The first openly gay NFL player? Maybe not
Michael Sam, the University of Missouri defender and all-American who announced last February that he was gay, may have a hard time hooking up with an NFL team.
With all the frenzy over the first two days of the NFL draft, Sam appears to have been lost in the shuffle. He has yet to be chosen through the first three rounds and some scouts are saying there's a chance he won't be picked at all.
Not because he's gay - but because he isn't good enough.
The NFL draft — the league’s Radio City-staged, nationally televised, endlessly hyped off-season spectacle — opens Thursday night, and for the first time an openly gay player will be waiting for a phone call.
But it could be a long wait for Michael Sam, the University of Missouri defender and all-American who came out in February. Draft analysts say he might not be selected until the last picks are made on Saturday — and perhaps not at all.
If that happens, Sam could still sign with a team as an undrafted free agent and play on Sundays this fall. But it would pose a public-relations problem for the NFL, the most profitable league in America, which has never had an openly gay player.
“For them not to select him would be very problematic,” said Cyd Zeigler, the founder of OutSports.com, which published an insider account of Sam’s coming out three months ago. Fairly or not, he said, “If he isn’t selected, it’s a public black eye on the league.”
And so, it's come to this. A pro sports league will be criticized because a guy who isn't qualified to play isn't drafted. Forget whether he has the speed, strength, and athleticism to compete and contribute to the team. That is secondary to the fact that he's gay and in order to "prove" the NFL's diversity, he must be given a coveted slot in the draft, denying someone who is just as worthy of consideration as Mr. Sam.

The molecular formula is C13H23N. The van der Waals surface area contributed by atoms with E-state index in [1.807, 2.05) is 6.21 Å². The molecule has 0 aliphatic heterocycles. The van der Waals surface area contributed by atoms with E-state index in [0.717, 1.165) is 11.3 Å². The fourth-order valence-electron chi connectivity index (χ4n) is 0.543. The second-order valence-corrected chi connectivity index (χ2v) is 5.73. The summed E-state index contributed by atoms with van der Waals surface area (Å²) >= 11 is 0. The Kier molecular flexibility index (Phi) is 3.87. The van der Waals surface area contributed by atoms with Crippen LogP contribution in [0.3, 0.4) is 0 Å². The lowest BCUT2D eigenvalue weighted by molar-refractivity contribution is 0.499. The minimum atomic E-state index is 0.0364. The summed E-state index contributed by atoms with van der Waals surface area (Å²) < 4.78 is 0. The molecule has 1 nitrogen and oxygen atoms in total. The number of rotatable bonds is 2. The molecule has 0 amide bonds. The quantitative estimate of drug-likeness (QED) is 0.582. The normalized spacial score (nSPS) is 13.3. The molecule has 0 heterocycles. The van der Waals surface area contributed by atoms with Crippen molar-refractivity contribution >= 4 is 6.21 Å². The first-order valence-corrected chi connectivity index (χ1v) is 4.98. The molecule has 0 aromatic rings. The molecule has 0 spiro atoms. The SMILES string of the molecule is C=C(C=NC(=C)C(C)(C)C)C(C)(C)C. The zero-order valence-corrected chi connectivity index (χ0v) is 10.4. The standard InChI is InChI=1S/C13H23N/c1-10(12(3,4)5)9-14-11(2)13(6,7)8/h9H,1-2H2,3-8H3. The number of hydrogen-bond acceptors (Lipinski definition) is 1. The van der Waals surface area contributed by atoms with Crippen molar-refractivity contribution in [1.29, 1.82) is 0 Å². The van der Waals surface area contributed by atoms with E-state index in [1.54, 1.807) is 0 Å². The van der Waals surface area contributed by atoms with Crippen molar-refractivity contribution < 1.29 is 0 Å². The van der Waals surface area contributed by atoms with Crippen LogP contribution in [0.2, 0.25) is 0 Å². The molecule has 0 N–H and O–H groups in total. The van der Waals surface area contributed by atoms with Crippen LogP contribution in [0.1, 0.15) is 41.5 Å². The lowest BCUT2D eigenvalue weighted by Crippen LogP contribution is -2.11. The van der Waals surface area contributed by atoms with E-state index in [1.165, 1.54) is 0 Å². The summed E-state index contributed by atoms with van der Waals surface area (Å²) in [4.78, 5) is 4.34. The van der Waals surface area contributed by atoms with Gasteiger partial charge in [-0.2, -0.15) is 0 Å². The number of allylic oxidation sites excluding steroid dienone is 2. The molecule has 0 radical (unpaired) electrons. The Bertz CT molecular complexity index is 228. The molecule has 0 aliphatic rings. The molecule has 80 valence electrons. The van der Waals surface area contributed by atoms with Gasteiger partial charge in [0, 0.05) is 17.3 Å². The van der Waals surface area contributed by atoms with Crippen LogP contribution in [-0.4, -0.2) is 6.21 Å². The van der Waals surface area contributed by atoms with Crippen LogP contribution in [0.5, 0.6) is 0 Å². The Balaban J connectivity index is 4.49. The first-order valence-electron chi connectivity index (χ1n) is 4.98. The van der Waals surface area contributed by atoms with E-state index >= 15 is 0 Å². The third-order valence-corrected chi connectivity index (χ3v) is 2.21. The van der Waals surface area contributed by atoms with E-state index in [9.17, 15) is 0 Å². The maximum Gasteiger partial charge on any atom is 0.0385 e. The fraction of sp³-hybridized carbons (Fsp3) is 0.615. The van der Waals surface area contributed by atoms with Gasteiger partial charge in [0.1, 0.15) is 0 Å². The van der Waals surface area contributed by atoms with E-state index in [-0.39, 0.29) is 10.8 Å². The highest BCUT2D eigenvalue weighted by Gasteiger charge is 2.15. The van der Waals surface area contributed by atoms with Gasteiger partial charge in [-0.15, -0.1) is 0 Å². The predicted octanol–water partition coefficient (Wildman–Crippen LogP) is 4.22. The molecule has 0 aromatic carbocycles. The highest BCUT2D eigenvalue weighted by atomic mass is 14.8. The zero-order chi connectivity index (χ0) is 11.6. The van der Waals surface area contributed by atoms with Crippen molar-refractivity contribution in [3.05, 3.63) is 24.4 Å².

President Barack Obama and first lady Michelle both offered praise on Twitter, and NFL commissioner Roger Goodell welcomed the announcement as a chance for the league to demonstrate its commitment to diversity.
At the time, Sam seemed an almost certain draft pick. But his stock dropped after what analysts said was a disappointing performance at the NFL combine, where players take physical and mental tests in front of coaches and scouts.
“I think he’s going to go late, and it has nothing to do with the storyline,” Jon Gruden, the former NFL coach and ESPN “Monday Night Football” analyst, said Thursday on MSNBC. “I think it has to do with his performance at the combine.”
Nate Silver of the prediction site FiveThirtyEight.com, earlier this week put Sam’s chances at “no better than 50-50,” based on an analysis of players rated similarly by media draft projections.
Professional sports may be one of the last bastions of pure meritocracy in the country. You can either perform and contribute to victory or you can't and contribute to defeat. It doesn't get much simpler than that. There's too much money at stake for teams to involve themselves in "social experiments" and "diversity" drives to fool around with drafting a player who might not be capable of playing in the league.
I wish Mr. Sam the best. I hope he's drafted - just as long as it's for the right reasons, and not because he is a totem for the gay rights movement.